Sample Admission Essay to Historically Black College and University

Why I should be Accepted

I would like to join Historically Black College and University (HBCU) to advance my educational goals, which would ultimately enable me to attain my dream career in nursing. The urge to pursue my educational goals has never stopped, even though I took a different direction away from the classrooms. According to Newkirk, V. (2012, 175), HBCUs are quite helpful in the study of languages as well as medical courses. Thus, joining HBCU would enhance my aspirations in attaining a degree in nursing.

As a nationalist in my own country, I am currently serving in the US Army and I am proud of my responsibility. However, I would like to focus on serving the country in other professional ways, where I would be more independent. Ralph Abernathy (1926-1990), who was a Civil Rights leader, once said, “I don’t know what the future may hold, but I know who holds the future” (Guccione, J. 2007, 211). I still possess the urge to pursue a degree in nursing because I know I can be more productive in the future. I have observed situations where some officers take their lives due to stress, and this has motivated me to focus on understanding the underlying causes of suicide within the army. One of the reasons of suicide is due to stressful circumstances that emanate from anxiety (Kumar, N. 2014, 37).

Since the time I left high school, I have never been away from books. I have frequently familiarized myself with nursing practices, as this has been my dream profession. Some of the courses that have appealed to me include health assessment, patient-centered care, nursing for adult health, and pharmacology, among others. Having undertaken several classes in different programs within the army, I hold a 4.0 GPA. This implies that I can compete the college education with ease as I contemplate on majoring in medical course.

Besides, I have an experience in health matters, which I gained while working in the US Army. I have witnessed officers struggling with physical or mental issue, and I sympathized with them, wishing that I could be more qualified to handle such a situation. My seniors have applauded me for being the best health officer, even without undergoing a professional training on medical services. I have also handled strangers, who come to the army’s center to seek health services. Exposure to various activities within the army has enabled me to develop interest in sports, which I did not get the chance to explore while in high school because I never remained in one school.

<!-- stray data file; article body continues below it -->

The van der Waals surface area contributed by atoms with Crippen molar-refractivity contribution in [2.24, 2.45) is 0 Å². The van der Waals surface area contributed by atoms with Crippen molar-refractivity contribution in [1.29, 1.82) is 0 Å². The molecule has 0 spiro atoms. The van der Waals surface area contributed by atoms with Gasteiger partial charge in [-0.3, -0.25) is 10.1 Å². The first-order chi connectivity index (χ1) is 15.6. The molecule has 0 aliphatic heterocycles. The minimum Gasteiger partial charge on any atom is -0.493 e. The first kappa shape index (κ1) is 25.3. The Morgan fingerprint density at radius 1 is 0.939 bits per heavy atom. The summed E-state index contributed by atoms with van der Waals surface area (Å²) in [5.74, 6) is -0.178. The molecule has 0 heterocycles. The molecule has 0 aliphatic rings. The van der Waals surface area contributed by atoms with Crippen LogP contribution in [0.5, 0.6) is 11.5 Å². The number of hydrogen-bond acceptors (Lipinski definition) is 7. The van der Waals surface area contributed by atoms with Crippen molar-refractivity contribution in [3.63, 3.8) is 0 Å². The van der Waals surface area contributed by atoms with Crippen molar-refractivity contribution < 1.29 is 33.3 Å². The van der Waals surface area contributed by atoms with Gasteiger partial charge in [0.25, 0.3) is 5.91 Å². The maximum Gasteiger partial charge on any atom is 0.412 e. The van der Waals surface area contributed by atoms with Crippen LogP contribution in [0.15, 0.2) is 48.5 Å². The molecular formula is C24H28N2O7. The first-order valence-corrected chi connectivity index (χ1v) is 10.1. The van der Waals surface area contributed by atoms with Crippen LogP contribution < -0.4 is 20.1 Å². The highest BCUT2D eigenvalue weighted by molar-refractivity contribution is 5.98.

I truly believe that pursuing a professional in medicine is something I can achieve if I am given the chance. In particular, studying in a HBCU would expose me to a large educational research community, as well as enhance my thinking and capacity to navigate through critical nursing issues (Palmer, R., Hilton, A. & Fountaine, T. 2012, 82).  I am open to communication; hence, I can examine patients effectively to ascertain their illnesses. I am willing to create the linkage that connects patients with the doctors. My calm and composed conduct while attending patients would enable family members to understand that their loved ones are in capable hands (Adams, J., et al. 2014, 5). For me, patient needs take the first priority. I am quite aware of the course’s demand, and I am willing to offer myself fully to the institution, as well as service to the country.

Thank you for your utmost consideration. You can contact me through my address in case of further discussion concerning the course. I look forward to joining your reputable institution to pursue my dream career.



Adams, J.A., Anderson, R.A., Docherty, S.L., Tulsky, J.A., Steinhauser, K.E. & Bailey, D.E., 2014. Nursing strategies to support family members of ICU patients at high risk of dying. Heart & Lung: The Journal of Acute and Critical Care43(5), pp.406-415.

Guccione, J., & Guccione, J., 2007. The power of choice: The greater adventures of Humpty Dumpty. Morrisville, N.C.:

Kumar, N.A., 2014. Impact of Stress on Organisation Commitment of Officers and Jawans; A Study of Indian Army. Management Today4(1): pp. 36-41.

Newkirk, V. R., 2012. New life for historically Black colleges and universities: A 21st century perspective. Jefferson, N.C: McFarland & Co.

Palmer, R. T., Hilton, A. A., & Fountaine, T. P., 2012. Black graduate education at historically Black colleges and universities trends, experiences, and outcomes. Charlotte, NC: Information Age Pub.